MetaCritic To Tighten Commenting Requirements After Gears, LBP Handbagging

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A couple weeks ago, fanboy dorks exposed their stupidity to the wider community by hijacking the user reviews of two games on review aggregate site MetaCritic. The games in question were LittleBigPlanet and Gears of War 2, the people in question, morons. And while the whole mess was a little overplayed by some - who cares about user reviews on a website built solely to aggregate the reviews of critics? - MetaCritic were sufficiently moved by the episode to do something about it. In a note at the foot of the Gears of War 2 page, games editor Marc Doyle writes:

My advice for our faithful users is to focus your attention on the Metascore for this game and not the thousands of user votes, most of which have been submitted before said users have played the game. This is a gaming community, and if people want to stuff the ballot box, there's not much I can do at this point. When we upgrade the registration requirements for participation on the site in the near future, this type of thing won't happen. We'll post the full legitimate user reviews upon the game's release. As always, thanks for using the site.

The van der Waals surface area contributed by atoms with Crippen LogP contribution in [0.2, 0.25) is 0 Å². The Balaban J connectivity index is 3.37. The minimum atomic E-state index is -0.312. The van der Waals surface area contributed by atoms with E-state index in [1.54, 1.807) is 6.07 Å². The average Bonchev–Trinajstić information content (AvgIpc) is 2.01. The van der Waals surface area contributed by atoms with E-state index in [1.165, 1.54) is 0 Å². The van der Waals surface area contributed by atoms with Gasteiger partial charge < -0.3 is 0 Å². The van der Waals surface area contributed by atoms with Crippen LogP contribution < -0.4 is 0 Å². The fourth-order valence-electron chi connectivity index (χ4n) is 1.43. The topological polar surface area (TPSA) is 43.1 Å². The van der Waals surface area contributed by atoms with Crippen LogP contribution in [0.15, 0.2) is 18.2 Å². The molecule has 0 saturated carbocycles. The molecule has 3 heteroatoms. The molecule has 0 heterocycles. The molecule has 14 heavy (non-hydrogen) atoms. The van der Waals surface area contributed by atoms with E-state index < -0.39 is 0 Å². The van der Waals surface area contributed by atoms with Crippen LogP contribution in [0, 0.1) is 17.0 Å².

In terms of just what they'll be doing in terms of upgrading, Doyle tells 1UP that, as it stands, all a user needs to provide is an email address and they're able to comment. In the near future, commenting will "require users to enter more information than just an e-mail address in order to get an account and vote on MetaCritic", and users won't be able to submit reviews until after a game hits store shelves. Gears of War 2 [MetaCritic, via 1UP]


seriously, here is what they should do:

make all reader scores require a justification statement of no less than 250 characters and no more than 500 characters.

then hire a moderator to read those statements prior to OKing a review.

anyone who comes across as an idiot or a tool gets their IP banned from ever attempting to rate a game again.

i use this policy to moderate user comments on web log featuring vitriolic tome-length reviews of popular (though often hilariously flawed) videogames, and it works pretty fucking well!

tell metacritic to pay me $2,500 a month and i will impartially judge and swiftly destroy any morons in three-minute bursts every two hours seven days a week.

this is the system